Brown Sectioned

PRIME minister Gordon Brown was last night under observation in a London psychiatric hospital after claiming to be Spiderman.

Mr Brown told the Commons that he had 'vanquished' both Doctor Octopus and the Green Goblin through a combination of superhuman agility and a strange 'sixth sense' he acquired after being bitten by an irradiated spider.

He added: "I can also swing between skyscrapers and I'm very good at science. Have you guessed who I am yet?"

As Commons security staff moved towards him, the prime minister ran from the chamber, throwing his briefing notes in the air and removing his shirt and tie.

Mr Brown was finally captured when he attempted to scale the outside of the Palace of Westminster before falling and twisting his knee.

As he was handcuffed and helped into the back of an ambulance he shouted: "You have bound my hands because you are scared I will use one of my sticky webs!"

A Downing Street source said: "Some days he would claim to be Doctor Octopus and make all these terrible decisions and say, 'only Spiderman can stop me'. And then he'd wink at us."

The source added: "Spiderman was just one of his incarnations. For much of July he thought he was either Dangermouse or Count Duckula."

A police spokesman said last night: "A 57 year-old man from Central London was this evening taken into protective custody under Section 4 of the Mental Health Act."

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Film to show man going to the toilet

THE exact moment a man goes to the toilet is to be shown on television.

THE exact moment a man goes to the toilet is to be shown on television.

Viewers will see retired engineer Julian Cook finish a bowl of bran flakes before picking up a copy of Practical Fishkeeping and leaving the kitchen.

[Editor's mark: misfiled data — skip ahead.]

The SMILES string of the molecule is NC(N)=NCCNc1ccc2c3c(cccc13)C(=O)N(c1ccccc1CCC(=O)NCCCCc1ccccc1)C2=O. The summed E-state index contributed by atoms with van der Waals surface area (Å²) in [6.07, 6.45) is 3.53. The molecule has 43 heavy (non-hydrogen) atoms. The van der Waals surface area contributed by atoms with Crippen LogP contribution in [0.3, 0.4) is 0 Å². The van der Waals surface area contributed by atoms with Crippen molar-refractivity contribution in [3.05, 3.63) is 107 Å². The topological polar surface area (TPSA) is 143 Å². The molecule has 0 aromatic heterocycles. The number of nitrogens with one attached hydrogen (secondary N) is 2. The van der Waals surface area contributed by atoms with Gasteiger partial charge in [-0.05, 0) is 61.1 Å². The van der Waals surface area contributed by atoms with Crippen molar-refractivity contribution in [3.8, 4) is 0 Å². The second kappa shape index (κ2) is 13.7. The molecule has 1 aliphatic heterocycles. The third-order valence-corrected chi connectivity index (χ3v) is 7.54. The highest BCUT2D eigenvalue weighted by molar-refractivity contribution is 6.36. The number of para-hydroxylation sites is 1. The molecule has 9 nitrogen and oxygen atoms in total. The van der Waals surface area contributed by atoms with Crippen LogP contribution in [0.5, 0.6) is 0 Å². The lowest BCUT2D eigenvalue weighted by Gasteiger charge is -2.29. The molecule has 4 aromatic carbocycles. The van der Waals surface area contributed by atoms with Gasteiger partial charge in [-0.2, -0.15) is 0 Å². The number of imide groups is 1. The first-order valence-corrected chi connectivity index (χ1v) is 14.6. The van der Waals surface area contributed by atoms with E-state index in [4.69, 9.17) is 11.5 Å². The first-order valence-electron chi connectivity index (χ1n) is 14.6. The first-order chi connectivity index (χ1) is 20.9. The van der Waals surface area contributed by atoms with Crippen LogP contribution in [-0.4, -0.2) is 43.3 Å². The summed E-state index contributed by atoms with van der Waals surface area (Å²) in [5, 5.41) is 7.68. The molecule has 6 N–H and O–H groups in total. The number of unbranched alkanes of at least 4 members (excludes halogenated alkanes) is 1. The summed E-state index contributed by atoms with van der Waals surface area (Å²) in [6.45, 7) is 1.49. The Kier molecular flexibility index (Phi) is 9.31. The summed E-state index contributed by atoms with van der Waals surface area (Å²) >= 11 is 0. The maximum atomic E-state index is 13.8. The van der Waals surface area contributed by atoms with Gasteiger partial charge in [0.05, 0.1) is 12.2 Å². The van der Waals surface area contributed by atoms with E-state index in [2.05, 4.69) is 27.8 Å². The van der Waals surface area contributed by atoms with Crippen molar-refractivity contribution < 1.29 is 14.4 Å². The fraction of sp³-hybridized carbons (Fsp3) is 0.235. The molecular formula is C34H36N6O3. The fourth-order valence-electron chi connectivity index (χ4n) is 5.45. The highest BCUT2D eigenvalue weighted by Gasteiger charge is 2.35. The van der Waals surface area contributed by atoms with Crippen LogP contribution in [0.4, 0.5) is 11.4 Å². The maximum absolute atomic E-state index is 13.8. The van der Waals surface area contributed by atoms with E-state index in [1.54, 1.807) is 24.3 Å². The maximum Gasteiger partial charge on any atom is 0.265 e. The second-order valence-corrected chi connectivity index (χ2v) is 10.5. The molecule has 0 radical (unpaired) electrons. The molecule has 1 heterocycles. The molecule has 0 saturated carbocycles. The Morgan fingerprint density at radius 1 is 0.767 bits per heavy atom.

The camera then follows him into the downstairs bathroom where he will be shown pulling down his trousers and underpants. A few minutes later it becomes clear that he has gone to the toilet.

But the controversial film has been attacked by church groups, TV watchdogs and anti-going to the toilet campaigners.

Bill McKay, the director of Holding It In, said: “This programme suggests that going to the toilet is somehow perfectly natural, when as a society we should be embracing the idea of holding it in for as long as possible.”

Monsignor Stephen Malley, adviser to the Christian Medical Institute, said: “Going to the toilet is a sin and I’ve no doubt Mr Cook will have a lovely time explaining himself to Satan.”

Meanwhile a spokesman for Ofcom said: “Our guidelines are very clear. You can screen a fictional portrayal of going to the toilet and make it as realistic as you want – with all the noises and the toilet paper – but you must not show someone actually going to the toilet.”

But Mr Cook’s wife Elizabeth insisted that going to the toilet is ‘part of the journey of life’.

She added: “Julian wanted to provoke a debate about the inevitability of expelling waste. He was also absolutely bursting.

“It’s his lower intestine and his bottom and, with all due respect, he should be allowed to go to the toilet whenever he wants.

“I can understand that some people might not want to see that, but they don’t have to watch.”